The Basics: Hot vs. Cold Weather Wine

25 03 2011

I suppose this goes without saying, but the climate of a wine-growing region can have a profound impact on the resulting wine.  At its core, wine is an agricultural product, and even though there are a number of steps producers can take during the winemaking process to put their stamp on the flavour of their wares, much of what ends up in a bottle of wine is determined by the environment in which the grapes are grown and is locked in by harvest time.  This is useful for people trying to make wine-buying decisions, because it means that if you have a little knowledge about the general climatic conditions of the place where a bottle is from, you will be able to get some solid hints about what’s waiting for you inside.

Barossa Valley, Australia -- definitely a hot weather region.

Hot weather wine regions like California, Australia, South Africa and the Rhone Valley in southern France have warmer temperatures, more intense sun and a longer growing season than cold weather wine regions like Germany, Austria or Champagne (or, for that matter, Canada).  As a result, grapes grown in these warmer areas are generally able to ripen more fully than grapes grown in cooler areas.  As a grape ripens, its internal sugars build up and increase, but its natural acids decrease — if you’ve ever bitten into tart, underripe fruit, you have experience with this.  Both sugar and acidity play key roles in the resulting wine:  acidity gives structure and energy to the wine and keeps it from tasting loose or flabby, while sugar is the source of another critical wine component, alcohol.  During fermentation, the grape’s sugars react with yeast to create carbon dioxide (which, apart from sparking wine production, is released into the atmosphere and doesn’t form part of the final wine) and alcohol.  There is therefore a direct correlation between the amount of sugar in a grape and the potential level of alcohol in the wine made from it:  the riper the grape, the more alcohol there can be.

Putting this all together, here are some general hot vs. cold weather wine rules:

  1. Acidity: Hot weather wines = lower acidity; cold weather wines = higher acidity.  You can detect acidity in a wine sometimes by its taste (tart or sour), but also by the mouth-watering/cheek-puckering effect it has, the tingling it causes on the sides of your tongue and the general precision and refreshing quality it brings to a wine.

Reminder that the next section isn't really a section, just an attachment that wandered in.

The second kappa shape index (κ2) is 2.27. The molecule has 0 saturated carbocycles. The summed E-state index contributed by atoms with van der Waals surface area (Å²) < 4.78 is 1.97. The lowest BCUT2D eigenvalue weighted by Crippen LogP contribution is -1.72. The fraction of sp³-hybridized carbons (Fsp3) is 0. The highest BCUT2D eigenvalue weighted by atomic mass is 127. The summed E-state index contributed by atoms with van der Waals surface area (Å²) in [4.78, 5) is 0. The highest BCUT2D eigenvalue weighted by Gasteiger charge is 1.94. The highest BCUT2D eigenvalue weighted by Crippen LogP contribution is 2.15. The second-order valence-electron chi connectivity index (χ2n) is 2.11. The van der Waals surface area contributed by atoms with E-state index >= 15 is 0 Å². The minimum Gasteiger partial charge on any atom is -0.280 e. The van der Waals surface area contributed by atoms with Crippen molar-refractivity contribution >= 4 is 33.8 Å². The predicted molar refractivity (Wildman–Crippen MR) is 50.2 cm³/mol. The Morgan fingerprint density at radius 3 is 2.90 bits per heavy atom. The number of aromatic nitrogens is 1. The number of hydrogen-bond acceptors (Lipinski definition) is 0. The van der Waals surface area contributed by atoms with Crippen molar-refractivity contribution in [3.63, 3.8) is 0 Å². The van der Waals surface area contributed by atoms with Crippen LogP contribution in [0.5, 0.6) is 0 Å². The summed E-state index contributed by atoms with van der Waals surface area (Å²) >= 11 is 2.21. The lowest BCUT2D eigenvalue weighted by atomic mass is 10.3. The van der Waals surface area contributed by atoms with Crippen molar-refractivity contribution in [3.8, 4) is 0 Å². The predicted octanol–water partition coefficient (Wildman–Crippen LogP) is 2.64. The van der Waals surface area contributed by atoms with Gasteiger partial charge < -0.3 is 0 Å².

2. Alcohol: Hot weather wines = higher alcohol; cold weather wines = lower alcohol.  The 9.5% alcohol German Riesling I reviewed last night is a perfect example of this rule:  it is inconceivable that a wine with that low of an alcohol level would come from a warm weather wine region.  You can detect alcohol in a wine mainly by the warming feeling it generates on the palate (much more obvious in high-alcohol spirits like scotch whisky, but also noticeable in wine to a lesser extent).
  3. Body: Hot weather wines = heavier body; cold weather wines = lighter body.  The body of a wine refers to its weight in your mouth, how thick, heavy or viscous it feels.  Lighter-bodied wines have a similar weight on the palate to skim milk; heavier-bodied wines more closely resemble whole milk or cream.  A wine’s body comes from the level of dissolved solids from its grapes, which is largely (but not completely) affected by their sugar level.  High-alcohol wines tend to be full-bodied, since they come from riper grapes with more “stuff” (sugars and other compounds) in them.

Now THAT'S cold.

Of course, these rules are not ironclad, since hot weather wine regions can have cooler pockets within them and vice versa, but they are a good starting point.  An even less ironclad rule:  Old World (a.k.a. European) wine regions tend to lean more toward the cold weather side and New World (a.k.a. non-European) wine regions tend to lean more toward the hot weather side.  That’s a gross overgeneralization, but it is true that Old World wines usually have higher acidity, lower alcohol and lighter body than their New World counterparts.

OK, enough classroom stuff for now.  Back to the drinking tomorrow.



Leave a Reply

Fill in your details below or click an icon to log in: Logo

You are commenting using your account. Log Out /  Change )

Twitter picture

You are commenting using your Twitter account. Log Out /  Change )

Facebook photo

You are commenting using your Facebook account. Log Out /  Change )

Connecting to %s

%d bloggers like this: